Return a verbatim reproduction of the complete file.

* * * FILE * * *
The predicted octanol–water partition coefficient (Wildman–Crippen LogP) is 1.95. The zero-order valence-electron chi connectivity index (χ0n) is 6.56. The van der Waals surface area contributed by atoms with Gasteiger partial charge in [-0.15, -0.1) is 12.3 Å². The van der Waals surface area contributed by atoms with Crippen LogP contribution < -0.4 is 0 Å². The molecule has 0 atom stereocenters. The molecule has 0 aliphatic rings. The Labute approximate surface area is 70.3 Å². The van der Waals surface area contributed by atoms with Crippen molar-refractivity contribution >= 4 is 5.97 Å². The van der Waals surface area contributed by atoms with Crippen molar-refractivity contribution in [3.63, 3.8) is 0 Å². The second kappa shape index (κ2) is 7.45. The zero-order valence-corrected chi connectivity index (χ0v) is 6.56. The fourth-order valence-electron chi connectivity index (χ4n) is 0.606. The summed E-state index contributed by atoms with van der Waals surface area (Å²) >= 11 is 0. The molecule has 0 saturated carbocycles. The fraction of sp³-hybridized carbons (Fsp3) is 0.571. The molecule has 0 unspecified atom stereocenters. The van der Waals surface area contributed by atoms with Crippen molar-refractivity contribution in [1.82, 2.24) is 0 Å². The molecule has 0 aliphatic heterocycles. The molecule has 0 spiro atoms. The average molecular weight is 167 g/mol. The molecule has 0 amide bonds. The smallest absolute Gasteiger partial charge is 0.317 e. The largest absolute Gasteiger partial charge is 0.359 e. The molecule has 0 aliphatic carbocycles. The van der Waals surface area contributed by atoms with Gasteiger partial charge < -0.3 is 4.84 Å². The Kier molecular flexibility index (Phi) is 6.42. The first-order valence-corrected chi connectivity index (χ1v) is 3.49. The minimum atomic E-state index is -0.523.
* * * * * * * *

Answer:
The predicted octanol–water partition coefficient (Wildman–Crippen LogP) is 1.95. The zero-order valence-electron chi connectivity index (χ0n) is 6.56. The van der Waals surface area contributed by atoms with Gasteiger partial charge in [-0.15, -0.1) is 12.3 Å². The van der Waals surface area contributed by atoms with Crippen LogP contribution < -0.4 is 0 Å². The molecule has 0 atom stereocenters. The molecule has 0 aliphatic rings. The Labute approximate surface area is 70.3 Å². The van der Waals surface area contributed by atoms with Crippen molar-refractivity contribution >= 4 is 5.97 Å². The van der Waals surface area contributed by atoms with Crippen molar-refractivity contribution in [3.63, 3.8) is 0 Å². The second kappa shape index (κ2) is 7.45. The zero-order valence-corrected chi connectivity index (χ0v) is 6.56. The fourth-order valence-electron chi connectivity index (χ4n) is 0.606. The summed E-state index contributed by atoms with van der Waals surface area (Å²) >= 11 is 0. The molecule has 0 saturated carbocycles. The fraction of sp³-hybridized carbons (Fsp3) is 0.571. The molecule has 0 unspecified atom stereocenters. The van der Waals surface area contributed by atoms with Crippen molar-refractivity contribution in [1.82, 2.24) is 0 Å². The molecule has 0 aliphatic heterocycles. The molecule has 0 spiro atoms. The average molecular weight is 167 g/mol. The molecule has 0 amide bonds. The smallest absolute Gasteiger partial charge is 0.317 e. The largest absolute Gasteiger partial charge is 0.359 e. The molecule has 0 aliphatic carbocycles. The van der Waals surface area contributed by atoms with Gasteiger partial charge < -0.3 is 4.84 Å². The Kier molecular flexibility index (Phi) is 6.42. The first-order valence-corrected chi connectivity index (χ1v) is 3.49. The minimum atomic E-state index is -0.523.